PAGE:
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Kobe had signed big deal before arrest

DENVER -- Nike is using photos of Kobe Bryant for the first time since his arrest two years ago for an alleged assault on a female employee at a Colorado resort.

The ad appears in Sports Illustrated.

Prosecutors dismissed a rape charge against Bryant last September after the woman who accused him refused to go ahead with the case. Bryant publicly apologized to her without admitting any guilt.

A civil suit filed by the woman against Bryant was
settled out of court. Its details were not released.

"Nike agrees with most NBA observers that Kobe ranks among the very best players in the NBA, and his training and
preparation are key elements of his game,'' said Nike spokesman
Rodney Knox.

He said the ad in the Sports Illustrated was the first to use Bryant's image since his arrest. Earlier this year Bryant's name appeared in an ad.

While the ad doesn't reference the rape allegation, it does mention recent criticisms of Bryant.

After each negative statement -- "selfish'" "uncoachable," "outcast," and "stubborn" among others -- the ad alludes to how Bryant responds: curls, sit ups, lunges and free throws.

Bryant had signed a $45 million deal with Nike shortly before his arrest. McDonald's and Nutella both dropped Bryant from their roster of celebrity endorsers after his arrest.

David Carter, principal of the Los Angeles-based Sports Business Group and a professor of sports business at the University of
Southern California, said Nike's decision should not be a surprise.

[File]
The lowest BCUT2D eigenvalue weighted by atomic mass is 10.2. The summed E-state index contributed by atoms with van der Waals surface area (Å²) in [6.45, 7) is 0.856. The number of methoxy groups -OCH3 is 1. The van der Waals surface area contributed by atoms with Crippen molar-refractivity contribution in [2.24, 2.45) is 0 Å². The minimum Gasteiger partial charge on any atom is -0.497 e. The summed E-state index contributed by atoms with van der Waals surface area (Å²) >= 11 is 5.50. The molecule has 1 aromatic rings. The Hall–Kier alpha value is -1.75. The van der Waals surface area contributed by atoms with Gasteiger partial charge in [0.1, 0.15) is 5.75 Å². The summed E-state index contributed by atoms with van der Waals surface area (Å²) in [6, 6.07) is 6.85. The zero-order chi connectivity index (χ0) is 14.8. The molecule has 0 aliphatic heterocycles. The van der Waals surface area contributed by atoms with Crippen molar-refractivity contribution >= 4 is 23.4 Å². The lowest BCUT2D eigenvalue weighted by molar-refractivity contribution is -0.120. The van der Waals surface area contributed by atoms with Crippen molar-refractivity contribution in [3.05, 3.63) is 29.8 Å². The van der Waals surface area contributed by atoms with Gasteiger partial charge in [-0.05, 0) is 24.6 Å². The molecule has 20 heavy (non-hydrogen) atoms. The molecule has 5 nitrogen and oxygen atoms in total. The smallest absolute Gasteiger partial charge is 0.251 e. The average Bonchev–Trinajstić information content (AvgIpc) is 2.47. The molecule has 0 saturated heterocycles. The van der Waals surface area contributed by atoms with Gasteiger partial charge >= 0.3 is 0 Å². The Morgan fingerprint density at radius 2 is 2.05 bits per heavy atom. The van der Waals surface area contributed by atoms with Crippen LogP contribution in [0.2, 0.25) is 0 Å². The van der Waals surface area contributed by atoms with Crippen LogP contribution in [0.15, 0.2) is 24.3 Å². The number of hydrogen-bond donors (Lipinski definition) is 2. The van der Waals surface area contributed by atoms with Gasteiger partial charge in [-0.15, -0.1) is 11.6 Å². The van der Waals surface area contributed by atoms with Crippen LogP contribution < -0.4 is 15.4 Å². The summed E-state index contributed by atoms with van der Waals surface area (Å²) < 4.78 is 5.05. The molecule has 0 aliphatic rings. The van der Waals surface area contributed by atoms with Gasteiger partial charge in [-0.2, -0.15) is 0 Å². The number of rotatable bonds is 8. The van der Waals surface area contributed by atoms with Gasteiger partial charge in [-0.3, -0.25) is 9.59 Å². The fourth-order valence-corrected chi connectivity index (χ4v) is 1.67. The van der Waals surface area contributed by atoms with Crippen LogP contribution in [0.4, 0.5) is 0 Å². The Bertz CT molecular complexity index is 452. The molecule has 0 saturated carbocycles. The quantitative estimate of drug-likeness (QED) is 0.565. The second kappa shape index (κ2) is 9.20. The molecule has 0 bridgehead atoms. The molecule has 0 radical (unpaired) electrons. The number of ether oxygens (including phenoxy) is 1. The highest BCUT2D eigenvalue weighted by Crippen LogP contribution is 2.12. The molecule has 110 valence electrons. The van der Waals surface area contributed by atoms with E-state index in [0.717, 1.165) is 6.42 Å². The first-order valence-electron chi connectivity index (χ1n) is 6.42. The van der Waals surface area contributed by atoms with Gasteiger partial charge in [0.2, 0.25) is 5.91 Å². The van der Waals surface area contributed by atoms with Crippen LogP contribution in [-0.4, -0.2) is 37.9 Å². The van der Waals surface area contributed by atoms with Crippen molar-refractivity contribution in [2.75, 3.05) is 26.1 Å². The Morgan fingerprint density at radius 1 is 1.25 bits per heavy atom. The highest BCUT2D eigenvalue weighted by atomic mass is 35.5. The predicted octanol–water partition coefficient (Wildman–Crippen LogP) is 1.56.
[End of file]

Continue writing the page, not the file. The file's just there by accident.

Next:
"The companies that are closest to the athletes, footwear and
apparel, would be easily the most likely to come back and embrace
him, sooner than the traditional consumer products,'' said Carter.

"Athleticism trumps character flaws. Great athletes that
perform well, that tends to overcome any other trouble they have
had, be it with teammates, or communities, or even issues relating
to the police blotter,'' he said.

Cynthia Stone, spokeswoman for the Colorado Coalition Against
Sexual Assault, criticized Nike's decision. "Mr. Bryant was never
convicted of a crime, but he certainly did admit some culpability
in the apology that he released after the criminal case,'' said
Stone.

"Corporations like Nike play a huge part in creating role models for millions of young athletes. It would be a great
inspiration to those young people if the endorsers were not only
accomplished athletes, but also had a reputation for positive and
ethical conduct.''

ESPN.com writer Darren Rovell contributed to this story.